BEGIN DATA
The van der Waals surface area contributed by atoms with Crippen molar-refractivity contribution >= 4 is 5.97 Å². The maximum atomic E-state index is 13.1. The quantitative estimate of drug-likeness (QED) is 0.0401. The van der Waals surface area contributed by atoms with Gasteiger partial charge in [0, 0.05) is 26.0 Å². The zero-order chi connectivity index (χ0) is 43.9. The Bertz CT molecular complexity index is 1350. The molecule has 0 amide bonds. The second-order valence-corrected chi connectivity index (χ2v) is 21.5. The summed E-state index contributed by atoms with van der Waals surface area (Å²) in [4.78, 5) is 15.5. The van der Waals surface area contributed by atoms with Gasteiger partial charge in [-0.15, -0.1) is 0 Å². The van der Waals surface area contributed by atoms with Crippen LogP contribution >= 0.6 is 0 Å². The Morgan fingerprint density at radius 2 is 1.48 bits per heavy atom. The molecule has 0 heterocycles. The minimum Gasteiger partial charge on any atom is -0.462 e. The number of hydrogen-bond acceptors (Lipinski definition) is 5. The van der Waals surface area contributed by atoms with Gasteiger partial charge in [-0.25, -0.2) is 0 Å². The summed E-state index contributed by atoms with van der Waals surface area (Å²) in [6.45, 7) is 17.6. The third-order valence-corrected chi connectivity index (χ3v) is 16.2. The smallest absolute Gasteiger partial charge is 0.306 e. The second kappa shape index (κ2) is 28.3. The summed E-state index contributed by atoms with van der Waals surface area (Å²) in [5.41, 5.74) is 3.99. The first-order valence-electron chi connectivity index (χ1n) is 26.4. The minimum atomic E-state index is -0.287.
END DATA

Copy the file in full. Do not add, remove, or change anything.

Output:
The van der Waals surface area contributed by atoms with Crippen molar-refractivity contribution >= 4 is 5.97 Å². The maximum atomic E-state index is 13.1. The quantitative estimate of drug-likeness (QED) is 0.0401. The van der Waals surface area contributed by atoms with Gasteiger partial charge in [0, 0.05) is 26.0 Å². The zero-order chi connectivity index (χ0) is 43.9. The Bertz CT molecular complexity index is 1350. The molecule has 0 amide bonds. The second-order valence-corrected chi connectivity index (χ2v) is 21.5. The summed E-state index contributed by atoms with van der Waals surface area (Å²) in [4.78, 5) is 15.5. The van der Waals surface area contributed by atoms with Gasteiger partial charge in [-0.15, -0.1) is 0 Å². The van der Waals surface area contributed by atoms with Crippen LogP contribution >= 0.6 is 0 Å². The Morgan fingerprint density at radius 2 is 1.48 bits per heavy atom. The molecule has 0 heterocycles. The minimum Gasteiger partial charge on any atom is -0.462 e. The number of hydrogen-bond acceptors (Lipinski definition) is 5. The van der Waals surface area contributed by atoms with Gasteiger partial charge in [-0.25, -0.2) is 0 Å². The summed E-state index contributed by atoms with van der Waals surface area (Å²) in [6.45, 7) is 17.6. The third-order valence-corrected chi connectivity index (χ3v) is 16.2. The smallest absolute Gasteiger partial charge is 0.306 e. The second kappa shape index (κ2) is 28.3. The summed E-state index contributed by atoms with van der Waals surface area (Å²) in [5.41, 5.74) is 3.99. The first-order valence-electron chi connectivity index (χ1n) is 26.4. The minimum atomic E-state index is -0.287.